“Darn it! I’m sick and tired of being a scarecrow! Charles Atlas says he can give me a REAL body, all right! I’ll gamble a stamp and get his free book!”
And thus scrawny Mac is transformed from a 97lb weakling into a muscle-bound tough guy who can knock out beach bullies, in one of the most famous ads to appear in comic books back in the days when comic books still carried such ads. Charles Atlas, the most famous body builder in the world, sold his wares through a handful of full-page ads – the most famous being The Insult that Made a Man out of Mac and The Insult that Turned a “Chump” into a “Champ”, both variations on a theme that was cynically – or smartly, depending how you look at it – designed to appeal to the average comic book reader, who was unlikely to be either a muscle-bound tough guy or a wow with the ladies, but was statistically more likely than most to be the victim of bullying. Atlas’ ads were a masterclass in wish-fulfilment – the opportunity, for simply the price of a stamp and the nebulous additional costs of the full course, to turn you into ‘the world’s most perfectly developed man’, as Atlas had apparently been voted. What’s more, Atlas promised to do this without any expensive gym equipment – instead, his technique of ‘dynamic tension’ was all it took, for just 15 minutes a day. And let’s be fair – most teenage boys were already spending that amount of time, if not more, locked in their rooms working vigorously on one particular muscle, and so this would not be a particular imposition on their lifestyles.
It’s easy to mock the Charles Atlas ads, and in these days of hysteria about ‘body-shaming’, it’s unlikely that we’ll see their return. But oddly, it does seem that the Atlas technique worked.
Charles Atlas was born Charles Siciliano in 1892, and by all accounts – admittedly his own – he really was that 97lb weakling who had sand kicked in his face and decided to do something about it. The story goes that he was in the zoo one day, looking at a lion, when he realised that the animal’s muscular frame was not the result of using gym equipment, but rather by pitting one muscle against each other. He also visited strongman shows at Coney Island and quizzed the performers about their diets and lifestyles. From all this came the technique that he christened ‘dynamic tension’. The program, for those who signed up, consisted of twelve individual lessons, and a final, perpetual lesson that the student would continue with throughout their lives. In 1922, Siciliano changed his name to the more American sounding and easier to pronounce ‘Atlas’ and began selling his course by mail order. The comic book ads began to appear in the 1940s, and Atlas encouraged his pupils to write to him with reports of their progress, apparently taking a genuine interest in how his system worked. Ironically, by the time kids in the 1970s saw his ads, he was dead – he passed away of a heart attack in 1972.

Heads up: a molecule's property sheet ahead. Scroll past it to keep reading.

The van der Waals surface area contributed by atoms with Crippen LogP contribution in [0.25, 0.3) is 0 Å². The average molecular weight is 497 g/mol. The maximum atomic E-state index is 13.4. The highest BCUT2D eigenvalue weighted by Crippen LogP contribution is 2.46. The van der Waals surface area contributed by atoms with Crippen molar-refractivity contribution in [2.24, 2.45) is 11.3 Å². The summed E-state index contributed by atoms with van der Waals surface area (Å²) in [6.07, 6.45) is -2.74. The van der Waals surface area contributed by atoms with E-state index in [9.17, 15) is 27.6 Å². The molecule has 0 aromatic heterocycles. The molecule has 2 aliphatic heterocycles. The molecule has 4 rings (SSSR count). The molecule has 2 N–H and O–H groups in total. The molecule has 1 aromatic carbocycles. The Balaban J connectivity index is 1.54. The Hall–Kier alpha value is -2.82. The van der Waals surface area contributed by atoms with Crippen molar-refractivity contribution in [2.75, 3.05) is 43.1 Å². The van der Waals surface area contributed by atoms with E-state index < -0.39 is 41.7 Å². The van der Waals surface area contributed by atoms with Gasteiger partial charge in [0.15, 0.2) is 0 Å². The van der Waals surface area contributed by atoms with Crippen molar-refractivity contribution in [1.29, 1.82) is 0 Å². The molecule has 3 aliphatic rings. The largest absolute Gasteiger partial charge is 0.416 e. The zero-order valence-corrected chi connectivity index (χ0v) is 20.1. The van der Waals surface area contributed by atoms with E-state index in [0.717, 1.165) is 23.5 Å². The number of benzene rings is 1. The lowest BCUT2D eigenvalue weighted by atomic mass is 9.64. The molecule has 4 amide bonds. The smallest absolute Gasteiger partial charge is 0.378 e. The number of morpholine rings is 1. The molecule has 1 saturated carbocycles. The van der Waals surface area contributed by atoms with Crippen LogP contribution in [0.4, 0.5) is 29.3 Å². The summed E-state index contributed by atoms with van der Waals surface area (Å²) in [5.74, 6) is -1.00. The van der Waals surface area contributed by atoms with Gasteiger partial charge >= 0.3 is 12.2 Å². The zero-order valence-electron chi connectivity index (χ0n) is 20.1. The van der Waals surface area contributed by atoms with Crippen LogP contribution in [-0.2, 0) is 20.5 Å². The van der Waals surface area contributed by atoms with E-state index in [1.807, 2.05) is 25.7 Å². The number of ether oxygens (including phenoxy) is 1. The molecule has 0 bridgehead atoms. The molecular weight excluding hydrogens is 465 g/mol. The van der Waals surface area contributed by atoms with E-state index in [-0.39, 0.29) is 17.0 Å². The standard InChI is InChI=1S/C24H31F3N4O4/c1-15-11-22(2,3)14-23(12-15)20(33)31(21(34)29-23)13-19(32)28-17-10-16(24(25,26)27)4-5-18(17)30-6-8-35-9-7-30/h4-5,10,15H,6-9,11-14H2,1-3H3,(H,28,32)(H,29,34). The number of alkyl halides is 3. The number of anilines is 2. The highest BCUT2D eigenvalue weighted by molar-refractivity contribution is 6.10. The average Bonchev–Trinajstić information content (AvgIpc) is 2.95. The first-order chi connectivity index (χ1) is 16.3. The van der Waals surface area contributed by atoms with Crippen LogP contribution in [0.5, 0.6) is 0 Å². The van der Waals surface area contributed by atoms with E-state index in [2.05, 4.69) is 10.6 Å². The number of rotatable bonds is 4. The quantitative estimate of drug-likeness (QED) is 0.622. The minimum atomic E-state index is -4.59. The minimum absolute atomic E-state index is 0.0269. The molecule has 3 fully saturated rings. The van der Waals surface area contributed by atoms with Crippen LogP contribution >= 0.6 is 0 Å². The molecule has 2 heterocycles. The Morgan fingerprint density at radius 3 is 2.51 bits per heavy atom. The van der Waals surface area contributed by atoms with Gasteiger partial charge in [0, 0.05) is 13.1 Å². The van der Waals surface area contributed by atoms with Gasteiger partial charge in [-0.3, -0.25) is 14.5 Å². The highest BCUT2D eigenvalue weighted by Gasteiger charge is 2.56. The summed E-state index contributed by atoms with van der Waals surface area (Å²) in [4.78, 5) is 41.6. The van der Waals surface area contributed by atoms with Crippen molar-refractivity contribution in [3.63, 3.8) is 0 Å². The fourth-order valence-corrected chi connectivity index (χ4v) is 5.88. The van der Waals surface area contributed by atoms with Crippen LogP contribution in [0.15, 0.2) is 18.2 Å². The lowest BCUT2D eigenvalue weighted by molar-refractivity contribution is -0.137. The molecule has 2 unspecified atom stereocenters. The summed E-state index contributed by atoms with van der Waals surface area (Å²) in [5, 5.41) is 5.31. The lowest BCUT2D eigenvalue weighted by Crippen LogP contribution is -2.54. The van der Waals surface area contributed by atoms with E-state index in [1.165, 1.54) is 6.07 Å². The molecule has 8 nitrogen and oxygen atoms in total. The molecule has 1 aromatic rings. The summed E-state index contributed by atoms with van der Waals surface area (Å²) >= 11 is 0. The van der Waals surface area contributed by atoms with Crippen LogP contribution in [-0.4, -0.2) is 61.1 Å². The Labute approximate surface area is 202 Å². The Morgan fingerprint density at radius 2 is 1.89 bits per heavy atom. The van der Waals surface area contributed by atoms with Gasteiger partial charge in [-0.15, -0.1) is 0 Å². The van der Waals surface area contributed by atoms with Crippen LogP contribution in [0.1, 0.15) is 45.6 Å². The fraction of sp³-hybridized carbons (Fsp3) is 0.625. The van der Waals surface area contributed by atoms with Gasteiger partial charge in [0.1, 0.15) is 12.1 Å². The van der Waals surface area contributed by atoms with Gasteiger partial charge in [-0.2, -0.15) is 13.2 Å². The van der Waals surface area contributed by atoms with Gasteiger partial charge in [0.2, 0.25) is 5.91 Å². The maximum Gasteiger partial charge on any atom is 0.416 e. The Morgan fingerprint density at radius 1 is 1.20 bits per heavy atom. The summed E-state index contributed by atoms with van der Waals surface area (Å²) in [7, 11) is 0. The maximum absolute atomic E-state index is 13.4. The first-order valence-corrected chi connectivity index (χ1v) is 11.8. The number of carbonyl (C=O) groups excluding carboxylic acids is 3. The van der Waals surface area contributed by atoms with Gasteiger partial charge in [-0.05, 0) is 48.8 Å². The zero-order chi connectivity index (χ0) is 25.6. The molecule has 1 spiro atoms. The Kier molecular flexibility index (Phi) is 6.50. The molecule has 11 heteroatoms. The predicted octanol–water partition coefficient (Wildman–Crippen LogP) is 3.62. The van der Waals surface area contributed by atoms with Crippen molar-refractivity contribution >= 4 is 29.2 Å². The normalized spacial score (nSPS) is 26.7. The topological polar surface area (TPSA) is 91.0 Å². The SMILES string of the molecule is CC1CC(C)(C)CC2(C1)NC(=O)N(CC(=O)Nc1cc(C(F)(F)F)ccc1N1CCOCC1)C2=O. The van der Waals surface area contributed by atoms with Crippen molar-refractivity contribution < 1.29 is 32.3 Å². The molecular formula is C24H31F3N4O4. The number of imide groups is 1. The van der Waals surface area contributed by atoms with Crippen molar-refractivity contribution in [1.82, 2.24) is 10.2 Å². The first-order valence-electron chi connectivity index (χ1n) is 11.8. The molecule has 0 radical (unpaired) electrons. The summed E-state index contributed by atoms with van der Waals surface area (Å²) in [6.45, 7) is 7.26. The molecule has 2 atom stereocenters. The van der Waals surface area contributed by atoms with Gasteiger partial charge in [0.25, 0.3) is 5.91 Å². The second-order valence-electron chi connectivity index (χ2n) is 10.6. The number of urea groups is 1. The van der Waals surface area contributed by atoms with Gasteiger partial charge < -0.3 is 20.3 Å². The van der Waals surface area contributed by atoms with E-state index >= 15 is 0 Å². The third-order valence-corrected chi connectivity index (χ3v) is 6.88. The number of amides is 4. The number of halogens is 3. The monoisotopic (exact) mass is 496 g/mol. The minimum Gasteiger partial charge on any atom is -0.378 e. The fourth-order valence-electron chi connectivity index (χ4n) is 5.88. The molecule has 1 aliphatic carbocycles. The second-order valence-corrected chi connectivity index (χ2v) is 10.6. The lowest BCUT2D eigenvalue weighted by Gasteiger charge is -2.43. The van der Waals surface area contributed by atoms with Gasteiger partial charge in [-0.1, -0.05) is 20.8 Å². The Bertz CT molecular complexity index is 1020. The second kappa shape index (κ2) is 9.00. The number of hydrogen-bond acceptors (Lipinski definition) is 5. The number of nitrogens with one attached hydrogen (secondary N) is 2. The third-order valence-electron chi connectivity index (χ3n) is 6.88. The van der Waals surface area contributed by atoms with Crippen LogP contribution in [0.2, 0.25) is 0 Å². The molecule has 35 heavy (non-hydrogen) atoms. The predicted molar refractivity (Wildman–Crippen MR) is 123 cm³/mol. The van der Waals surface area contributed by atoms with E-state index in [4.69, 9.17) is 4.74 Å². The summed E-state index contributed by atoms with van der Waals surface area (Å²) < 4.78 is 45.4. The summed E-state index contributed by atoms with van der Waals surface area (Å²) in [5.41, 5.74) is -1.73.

Among the people who took the Atlas course were boxers Max Baer, Joe Louis and Rocky Marciano, and British actor Dave Prowse. All could be said to be living examples of the technique’s validity, though of course it is unknown what other methods they also used.
Atlas would, of course, become a pop culture icon. The song I Can Make You A Man, in The Rocky Horror Show, is entirely about Atlas, while Frank N. Furter’s creation is said to come with “the Charles Atlas seal of approval”. And Atlas has been referenced in countless films, books and TV shows over the years. If, as seems the case, the whole Dynamic tension technique was created in order to draw attention and admiration to Atlas, then we can say that it succeeded beyond his wildest dreams. He turned out to be not just the hero of the beach, but also a comic book hero to rival the most successful superheroes.